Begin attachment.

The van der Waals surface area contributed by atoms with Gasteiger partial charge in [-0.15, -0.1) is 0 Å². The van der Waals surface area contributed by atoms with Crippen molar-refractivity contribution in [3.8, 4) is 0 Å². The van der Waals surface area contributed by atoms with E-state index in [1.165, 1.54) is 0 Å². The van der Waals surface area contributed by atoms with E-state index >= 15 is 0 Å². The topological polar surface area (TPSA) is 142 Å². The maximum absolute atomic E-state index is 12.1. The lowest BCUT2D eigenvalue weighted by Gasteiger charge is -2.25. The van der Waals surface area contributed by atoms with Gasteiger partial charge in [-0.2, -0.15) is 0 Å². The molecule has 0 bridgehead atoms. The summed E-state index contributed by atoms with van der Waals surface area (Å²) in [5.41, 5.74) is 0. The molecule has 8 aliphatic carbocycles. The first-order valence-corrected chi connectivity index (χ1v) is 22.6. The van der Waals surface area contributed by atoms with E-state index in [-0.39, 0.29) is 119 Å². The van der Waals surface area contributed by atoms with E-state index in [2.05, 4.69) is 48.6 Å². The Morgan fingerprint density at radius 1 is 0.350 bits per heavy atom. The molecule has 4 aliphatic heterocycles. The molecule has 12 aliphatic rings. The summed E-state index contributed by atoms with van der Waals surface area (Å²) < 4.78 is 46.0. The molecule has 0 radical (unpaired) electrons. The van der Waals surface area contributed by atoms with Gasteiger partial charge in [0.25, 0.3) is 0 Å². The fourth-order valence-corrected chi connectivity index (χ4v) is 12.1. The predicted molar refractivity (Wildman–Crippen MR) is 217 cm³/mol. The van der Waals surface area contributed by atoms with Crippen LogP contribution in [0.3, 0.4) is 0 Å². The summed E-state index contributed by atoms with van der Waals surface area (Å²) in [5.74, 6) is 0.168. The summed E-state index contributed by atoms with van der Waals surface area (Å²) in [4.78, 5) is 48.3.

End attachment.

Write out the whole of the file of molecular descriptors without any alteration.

The van der Waals surface area contributed by atoms with Gasteiger partial charge in [-0.15, -0.1) is 0 Å². The van der Waals surface area contributed by atoms with Crippen molar-refractivity contribution in [3.8, 4) is 0 Å². The van der Waals surface area contributed by atoms with E-state index in [1.165, 1.54) is 0 Å². The van der Waals surface area contributed by atoms with E-state index >= 15 is 0 Å². The topological polar surface area (TPSA) is 142 Å². The maximum absolute atomic E-state index is 12.1. The lowest BCUT2D eigenvalue weighted by Gasteiger charge is -2.25. The van der Waals surface area contributed by atoms with Gasteiger partial charge in [-0.2, -0.15) is 0 Å². The molecule has 0 bridgehead atoms. The summed E-state index contributed by atoms with van der Waals surface area (Å²) in [5.41, 5.74) is 0. The molecule has 8 aliphatic carbocycles. The first-order valence-corrected chi connectivity index (χ1v) is 22.6. The van der Waals surface area contributed by atoms with E-state index in [-0.39, 0.29) is 119 Å². The van der Waals surface area contributed by atoms with E-state index in [2.05, 4.69) is 48.6 Å². The Morgan fingerprint density at radius 1 is 0.350 bits per heavy atom. The molecule has 4 aliphatic heterocycles. The molecule has 12 aliphatic rings. The summed E-state index contributed by atoms with van der Waals surface area (Å²) < 4.78 is 46.0. The molecule has 0 radical (unpaired) electrons. The van der Waals surface area contributed by atoms with Gasteiger partial charge in [0.25, 0.3) is 0 Å². The fourth-order valence-corrected chi connectivity index (χ4v) is 12.1. The predicted molar refractivity (Wildman–Crippen MR) is 217 cm³/mol. The van der Waals surface area contributed by atoms with Crippen LogP contribution in [0.3, 0.4) is 0 Å². The summed E-state index contributed by atoms with van der Waals surface area (Å²) in [5.74, 6) is 0.168. The summed E-state index contributed by atoms with van der Waals surface area (Å²) in [4.78, 5) is 48.3.